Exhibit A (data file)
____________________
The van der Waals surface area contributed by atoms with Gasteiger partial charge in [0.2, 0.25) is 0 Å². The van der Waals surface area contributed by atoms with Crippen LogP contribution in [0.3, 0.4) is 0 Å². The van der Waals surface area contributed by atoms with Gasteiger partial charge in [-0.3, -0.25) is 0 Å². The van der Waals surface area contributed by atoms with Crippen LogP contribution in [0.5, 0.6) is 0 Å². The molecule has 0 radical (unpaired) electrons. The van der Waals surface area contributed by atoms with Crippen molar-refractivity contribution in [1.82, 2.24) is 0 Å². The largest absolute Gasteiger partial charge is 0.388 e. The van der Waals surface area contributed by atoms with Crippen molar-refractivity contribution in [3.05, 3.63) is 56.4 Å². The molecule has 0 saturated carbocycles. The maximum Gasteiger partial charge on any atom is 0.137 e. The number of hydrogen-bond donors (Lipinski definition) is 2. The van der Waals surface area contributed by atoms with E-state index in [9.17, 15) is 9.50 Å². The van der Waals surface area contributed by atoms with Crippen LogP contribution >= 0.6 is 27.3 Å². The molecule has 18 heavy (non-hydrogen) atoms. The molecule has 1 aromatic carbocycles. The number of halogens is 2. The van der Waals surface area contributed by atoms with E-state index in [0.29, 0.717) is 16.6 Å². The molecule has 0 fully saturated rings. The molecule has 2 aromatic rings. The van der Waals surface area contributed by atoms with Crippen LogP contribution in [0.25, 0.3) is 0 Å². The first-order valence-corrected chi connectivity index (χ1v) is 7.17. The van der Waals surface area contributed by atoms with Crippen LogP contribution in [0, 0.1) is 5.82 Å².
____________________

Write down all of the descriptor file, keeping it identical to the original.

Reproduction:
The van der Waals surface area contributed by atoms with Gasteiger partial charge in [0.2, 0.25) is 0 Å². The van der Waals surface area contributed by atoms with Crippen LogP contribution in [0.3, 0.4) is 0 Å². The van der Waals surface area contributed by atoms with Gasteiger partial charge in [-0.3, -0.25) is 0 Å². The van der Waals surface area contributed by atoms with Crippen LogP contribution in [0.5, 0.6) is 0 Å². The molecule has 0 radical (unpaired) electrons. The van der Waals surface area contributed by atoms with Crippen molar-refractivity contribution in [1.82, 2.24) is 0 Å². The largest absolute Gasteiger partial charge is 0.388 e. The van der Waals surface area contributed by atoms with Crippen molar-refractivity contribution in [3.05, 3.63) is 56.4 Å². The molecule has 0 saturated carbocycles. The maximum Gasteiger partial charge on any atom is 0.137 e. The number of hydrogen-bond donors (Lipinski definition) is 2. The van der Waals surface area contributed by atoms with E-state index in [9.17, 15) is 9.50 Å². The van der Waals surface area contributed by atoms with Crippen LogP contribution >= 0.6 is 27.3 Å². The molecule has 18 heavy (non-hydrogen) atoms. The molecule has 1 aromatic carbocycles. The number of halogens is 2. The van der Waals surface area contributed by atoms with E-state index in [0.29, 0.717) is 16.6 Å². The molecule has 0 fully saturated rings. The molecule has 2 aromatic rings. The van der Waals surface area contributed by atoms with Crippen LogP contribution in [0.25, 0.3) is 0 Å². The first-order valence-corrected chi connectivity index (χ1v) is 7.17. The van der Waals surface area contributed by atoms with Crippen LogP contribution in [0, 0.1) is 5.82 Å².